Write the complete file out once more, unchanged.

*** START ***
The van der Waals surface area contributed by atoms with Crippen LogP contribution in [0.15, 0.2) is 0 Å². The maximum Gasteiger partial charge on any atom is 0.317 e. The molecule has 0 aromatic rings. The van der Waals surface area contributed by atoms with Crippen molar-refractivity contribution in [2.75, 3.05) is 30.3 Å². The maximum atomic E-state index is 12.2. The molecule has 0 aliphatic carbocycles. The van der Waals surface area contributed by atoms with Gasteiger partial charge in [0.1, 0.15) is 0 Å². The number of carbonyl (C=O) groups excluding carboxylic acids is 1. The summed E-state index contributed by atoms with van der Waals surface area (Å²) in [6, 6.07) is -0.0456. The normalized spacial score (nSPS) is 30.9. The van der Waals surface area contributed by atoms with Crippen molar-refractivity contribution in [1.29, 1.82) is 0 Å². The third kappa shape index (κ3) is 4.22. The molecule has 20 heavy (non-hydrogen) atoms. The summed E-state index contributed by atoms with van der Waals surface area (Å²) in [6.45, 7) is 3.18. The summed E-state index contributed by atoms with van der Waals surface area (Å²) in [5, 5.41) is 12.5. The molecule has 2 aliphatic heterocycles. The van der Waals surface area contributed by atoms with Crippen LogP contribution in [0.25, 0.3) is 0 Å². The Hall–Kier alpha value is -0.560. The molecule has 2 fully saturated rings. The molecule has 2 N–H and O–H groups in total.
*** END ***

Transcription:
The van der Waals surface area contributed by atoms with Crippen LogP contribution in [0.15, 0.2) is 0 Å². The maximum Gasteiger partial charge on any atom is 0.317 e. The molecule has 0 aromatic rings. The van der Waals surface area contributed by atoms with Crippen molar-refractivity contribution in [2.75, 3.05) is 30.3 Å². The maximum atomic E-state index is 12.2. The molecule has 0 aliphatic carbocycles. The van der Waals surface area contributed by atoms with Gasteiger partial charge in [0.1, 0.15) is 0 Å². The number of carbonyl (C=O) groups excluding carboxylic acids is 1. The summed E-state index contributed by atoms with van der Waals surface area (Å²) in [6, 6.07) is -0.0456. The normalized spacial score (nSPS) is 30.9. The van der Waals surface area contributed by atoms with Crippen molar-refractivity contribution in [1.29, 1.82) is 0 Å². The third kappa shape index (κ3) is 4.22. The molecule has 20 heavy (non-hydrogen) atoms. The summed E-state index contributed by atoms with van der Waals surface area (Å²) in [6.45, 7) is 3.18. The summed E-state index contributed by atoms with van der Waals surface area (Å²) in [5, 5.41) is 12.5. The molecule has 2 aliphatic heterocycles. The van der Waals surface area contributed by atoms with Crippen LogP contribution in [0.25, 0.3) is 0 Å². The Hall–Kier alpha value is -0.560. The molecule has 2 fully saturated rings. The molecule has 2 N–H and O–H groups in total.